Newly appointed Rainbow Center director Brian Edwards delivered a lecture Wednesday focusing on how LGBTQ resources at colleges create safer and more welcoming campuses.
The lecture was laid-back, with students sitting on couches. Edwards was informal. He admitted he’s still learning the history of the Rainbow Center and encouraged students to correct him or add facts about the center he didn’t mention.
“I welcome your input and your voice,” Edwards said.
In the Rainbow Center’s early years, UConn was not a welcoming environment for LGBTQ students, Edwards said, reading a report on the center’s history. When the center was located in a house on Storrs Road, people used to drive by and shoot paintballs and BB guns at the center, breaking the windows. The center once discovered their patio furniture was thrown into Mirror Lake.
The Rainbow Center didn’t just face discrimination from students looking to pull hurtful pranks. There was also institutionalized homophobia against the center, Edwards said. Other departments and organizations wouldn’t work with the center because they didn’t want to be associated with LGBTQ issues.
Edwards said the center’s first office was a room in the Student Union that was 450 square feet, smaller than the room his lecture was taking place in. It didn’t provide students with a place to gather or to be supported privately.
In 1999, one year after the establishment of the Rainbow Center, UConn was named the 12th most homophobic college by the Princeton Review. In 2006, however, UConn was ranked among the 100 best schools for LGBTQ students by the Advocate College Guide for LGBT Students.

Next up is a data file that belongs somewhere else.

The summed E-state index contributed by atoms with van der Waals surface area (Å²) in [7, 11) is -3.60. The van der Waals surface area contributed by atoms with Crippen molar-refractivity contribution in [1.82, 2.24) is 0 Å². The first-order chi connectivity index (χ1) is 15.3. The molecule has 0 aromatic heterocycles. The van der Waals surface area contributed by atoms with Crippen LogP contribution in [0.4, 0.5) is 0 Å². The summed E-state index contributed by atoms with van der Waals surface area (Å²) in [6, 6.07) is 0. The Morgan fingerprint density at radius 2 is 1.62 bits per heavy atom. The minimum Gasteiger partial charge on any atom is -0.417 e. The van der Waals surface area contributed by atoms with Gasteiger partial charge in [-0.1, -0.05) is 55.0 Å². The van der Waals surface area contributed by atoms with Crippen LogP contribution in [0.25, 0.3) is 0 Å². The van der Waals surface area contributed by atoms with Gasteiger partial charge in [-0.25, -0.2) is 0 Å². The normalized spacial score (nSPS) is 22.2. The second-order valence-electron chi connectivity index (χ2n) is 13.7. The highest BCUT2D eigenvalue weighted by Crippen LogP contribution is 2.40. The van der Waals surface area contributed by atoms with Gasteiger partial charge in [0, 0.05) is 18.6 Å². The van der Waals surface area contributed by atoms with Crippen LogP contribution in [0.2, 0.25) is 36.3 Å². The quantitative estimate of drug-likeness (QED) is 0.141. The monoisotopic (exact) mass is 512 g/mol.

“We [saw] much transformation because of having a center, having a director working with these folks to create policy and to enhance the campus climate,” Edwards said.
Edwards also spoke on the balance between visibility and confidentiality at the Rainbow Center. Edwards said it was difficult for students to find the center when it was located in the tiny Union room, but also wants the center to provide a safe and private space for students.
“We want people to be able to walk in the door and feel like not everybody knows they’re coming to the center, but simultaneously, we want to be in a high-traffic area so people know we exist,” Edwards said. “I love where we are now; it’s still private enough. We’re on the fourth floor, but we’re in the Union.”
Edwards spoke about the LGBTQ movement around the country as well. He stressed students should be active outside UConn’s campus. At his last job, Edwards said he knew a student that was at the Pulse nightclub shooting. The student’s friend was shot.
“We’re connected to everything that happens nationally,” Edwards said.
While the Stonewall Uprising pushed gay rights to the front of the conversation in the United States, Edwards said the brutal murder of 21-year-old gay University of Wyoming student Matthew Shepard created a need for colleges to protect their LGBTQ students.
“Following that incident, the field saw a dramatic increase of centers being created because everyone was like, ‘Wow, this could be our student,’” Edwards said.
While sexual orientation can no longer be used as grounds for firing someone and homosexuality is no longer classified as a mental illness by the American Psychological Association, Edwards said LGBTQ rights still have a long way to go.
Only 5 percent of degree-granting institutions in the country have centers dedicated to LGBTQ students, according to Edwards.
“That’s why I call [LGBTQ centers] a phenomenon in higher education,” Edwards said. “It’s quite a privilege.”
Emily Moreau, sixth semester education major, said she believes it’s important to understand the perspective of other communities, including the LGBTQ community, even if one doesn’t identify as LGBTQ. Moreau attends the weekly Rainbow Center lectures as part of a class and said she’s “learning about all different perspectives” through them.
Schae Beaudoin is the life editor for The Daily Campus. She can be reached by email at email@example.com.